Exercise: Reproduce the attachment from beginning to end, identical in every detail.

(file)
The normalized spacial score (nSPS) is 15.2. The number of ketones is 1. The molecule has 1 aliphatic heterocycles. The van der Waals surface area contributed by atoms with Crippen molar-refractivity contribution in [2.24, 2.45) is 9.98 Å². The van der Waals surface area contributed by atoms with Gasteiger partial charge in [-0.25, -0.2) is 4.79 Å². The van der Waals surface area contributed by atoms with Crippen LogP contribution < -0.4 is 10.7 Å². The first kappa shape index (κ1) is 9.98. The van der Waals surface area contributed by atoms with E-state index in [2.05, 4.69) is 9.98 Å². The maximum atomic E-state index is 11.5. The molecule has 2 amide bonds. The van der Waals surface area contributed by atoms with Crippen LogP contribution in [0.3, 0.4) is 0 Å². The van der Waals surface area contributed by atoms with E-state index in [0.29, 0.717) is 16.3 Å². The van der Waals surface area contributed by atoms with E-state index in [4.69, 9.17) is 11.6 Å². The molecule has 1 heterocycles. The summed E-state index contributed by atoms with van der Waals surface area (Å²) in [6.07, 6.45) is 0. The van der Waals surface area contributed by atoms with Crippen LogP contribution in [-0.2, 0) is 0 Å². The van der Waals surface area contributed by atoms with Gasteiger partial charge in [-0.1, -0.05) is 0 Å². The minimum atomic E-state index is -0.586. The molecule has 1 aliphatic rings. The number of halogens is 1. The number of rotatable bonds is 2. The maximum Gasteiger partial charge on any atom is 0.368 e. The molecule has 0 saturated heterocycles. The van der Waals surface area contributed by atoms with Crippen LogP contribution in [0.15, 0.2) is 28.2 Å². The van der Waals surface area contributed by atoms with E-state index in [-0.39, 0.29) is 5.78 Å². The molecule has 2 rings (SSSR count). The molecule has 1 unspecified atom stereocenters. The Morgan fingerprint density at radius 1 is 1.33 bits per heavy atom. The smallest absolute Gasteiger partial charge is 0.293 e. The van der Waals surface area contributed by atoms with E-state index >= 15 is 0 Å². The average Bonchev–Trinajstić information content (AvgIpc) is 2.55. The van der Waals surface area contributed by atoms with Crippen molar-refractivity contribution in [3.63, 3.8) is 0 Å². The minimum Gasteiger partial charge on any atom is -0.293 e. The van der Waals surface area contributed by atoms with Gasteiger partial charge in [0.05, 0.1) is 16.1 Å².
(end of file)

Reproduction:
The normalized spacial score (nSPS) is 15.2. The number of ketones is 1. The molecule has 1 aliphatic heterocycles. The van der Waals surface area contributed by atoms with Crippen molar-refractivity contribution in [2.24, 2.45) is 9.98 Å². The van der Waals surface area contributed by atoms with Gasteiger partial charge in [-0.25, -0.2) is 4.79 Å². The van der Waals surface area contributed by atoms with Crippen LogP contribution < -0.4 is 10.7 Å². The first kappa shape index (κ1) is 9.98. The van der Waals surface area contributed by atoms with E-state index in [2.05, 4.69) is 9.98 Å². The maximum atomic E-state index is 11.5. The molecule has 2 amide bonds. The van der Waals surface area contributed by atoms with Crippen LogP contribution in [0.3, 0.4) is 0 Å². The van der Waals surface area contributed by atoms with E-state index in [0.29, 0.717) is 16.3 Å². The van der Waals surface area contributed by atoms with E-state index in [4.69, 9.17) is 11.6 Å². The molecule has 1 heterocycles. The summed E-state index contributed by atoms with van der Waals surface area (Å²) in [6.07, 6.45) is 0. The van der Waals surface area contributed by atoms with Crippen LogP contribution in [-0.2, 0) is 0 Å². The van der Waals surface area contributed by atoms with Gasteiger partial charge in [-0.1, -0.05) is 0 Å². The minimum atomic E-state index is -0.586. The molecule has 1 aliphatic rings. The number of halogens is 1. The number of rotatable bonds is 2. The maximum Gasteiger partial charge on any atom is 0.368 e. The molecule has 0 saturated heterocycles. The van der Waals surface area contributed by atoms with Crippen LogP contribution in [0.15, 0.2) is 28.2 Å². The van der Waals surface area contributed by atoms with E-state index in [-0.39, 0.29) is 5.78 Å². The molecule has 2 rings (SSSR count). The molecule has 1 unspecified atom stereocenters. The Morgan fingerprint density at radius 1 is 1.33 bits per heavy atom. The smallest absolute Gasteiger partial charge is 0.293 e. The van der Waals surface area contributed by atoms with E-state index >= 15 is 0 Å². The average Bonchev–Trinajstić information content (AvgIpc) is 2.55. The van der Waals surface area contributed by atoms with Crippen molar-refractivity contribution in [3.63, 3.8) is 0 Å². The minimum Gasteiger partial charge on any atom is -0.293 e. The van der Waals surface area contributed by atoms with Gasteiger partial charge in [0.05, 0.1) is 16.1 Å².